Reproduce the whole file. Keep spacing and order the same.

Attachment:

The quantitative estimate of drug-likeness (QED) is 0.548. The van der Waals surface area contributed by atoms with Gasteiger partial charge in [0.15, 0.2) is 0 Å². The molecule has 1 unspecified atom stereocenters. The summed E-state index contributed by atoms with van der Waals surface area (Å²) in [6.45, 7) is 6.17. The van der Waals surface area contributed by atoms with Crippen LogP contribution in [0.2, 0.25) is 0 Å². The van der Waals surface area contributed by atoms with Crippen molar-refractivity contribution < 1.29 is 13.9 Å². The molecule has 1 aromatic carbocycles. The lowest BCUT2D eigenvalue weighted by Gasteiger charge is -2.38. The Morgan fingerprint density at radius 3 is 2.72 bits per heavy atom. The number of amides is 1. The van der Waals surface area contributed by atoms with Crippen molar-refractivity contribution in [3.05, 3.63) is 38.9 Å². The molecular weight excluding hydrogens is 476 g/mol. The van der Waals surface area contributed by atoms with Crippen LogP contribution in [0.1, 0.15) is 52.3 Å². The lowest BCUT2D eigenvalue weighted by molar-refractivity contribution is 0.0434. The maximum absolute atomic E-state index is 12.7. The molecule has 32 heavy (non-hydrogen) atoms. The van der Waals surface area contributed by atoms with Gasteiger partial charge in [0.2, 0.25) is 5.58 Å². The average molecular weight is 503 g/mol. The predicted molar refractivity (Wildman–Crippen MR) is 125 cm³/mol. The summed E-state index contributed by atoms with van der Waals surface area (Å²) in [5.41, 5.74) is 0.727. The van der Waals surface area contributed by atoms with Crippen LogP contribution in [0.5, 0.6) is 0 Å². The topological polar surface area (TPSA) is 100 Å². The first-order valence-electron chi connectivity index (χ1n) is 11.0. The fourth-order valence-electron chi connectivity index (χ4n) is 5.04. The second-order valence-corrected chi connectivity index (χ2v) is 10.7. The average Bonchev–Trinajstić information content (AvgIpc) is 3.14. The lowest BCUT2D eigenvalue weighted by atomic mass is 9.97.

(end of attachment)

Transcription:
The quantitative estimate of drug-likeness (QED) is 0.548. The van der Waals surface area contributed by atoms with Gasteiger partial charge in [0.15, 0.2) is 0 Å². The molecule has 1 unspecified atom stereocenters. The summed E-state index contributed by atoms with van der Waals surface area (Å²) in [6.45, 7) is 6.17. The van der Waals surface area contributed by atoms with Crippen LogP contribution in [0.2, 0.25) is 0 Å². The van der Waals surface area contributed by atoms with Crippen molar-refractivity contribution < 1.29 is 13.9 Å². The molecule has 1 aromatic carbocycles. The lowest BCUT2D eigenvalue weighted by Gasteiger charge is -2.38. The Morgan fingerprint density at radius 3 is 2.72 bits per heavy atom. The number of amides is 1. The van der Waals surface area contributed by atoms with Crippen molar-refractivity contribution in [3.05, 3.63) is 38.9 Å². The molecular weight excluding hydrogens is 476 g/mol. The van der Waals surface area contributed by atoms with Crippen LogP contribution in [0.1, 0.15) is 52.3 Å². The lowest BCUT2D eigenvalue weighted by molar-refractivity contribution is 0.0434. The maximum absolute atomic E-state index is 12.7. The molecule has 32 heavy (non-hydrogen) atoms. The van der Waals surface area contributed by atoms with Gasteiger partial charge in [0.2, 0.25) is 5.58 Å². The average molecular weight is 503 g/mol. The predicted molar refractivity (Wildman–Crippen MR) is 125 cm³/mol. The summed E-state index contributed by atoms with van der Waals surface area (Å²) in [5.41, 5.74) is 0.727. The van der Waals surface area contributed by atoms with Crippen LogP contribution in [0.5, 0.6) is 0 Å². The topological polar surface area (TPSA) is 100 Å². The first-order valence-electron chi connectivity index (χ1n) is 11.0. The fourth-order valence-electron chi connectivity index (χ4n) is 5.04. The second-order valence-corrected chi connectivity index (χ2v) is 10.7. The average Bonchev–Trinajstić information content (AvgIpc) is 3.14. The lowest BCUT2D eigenvalue weighted by atomic mass is 9.97.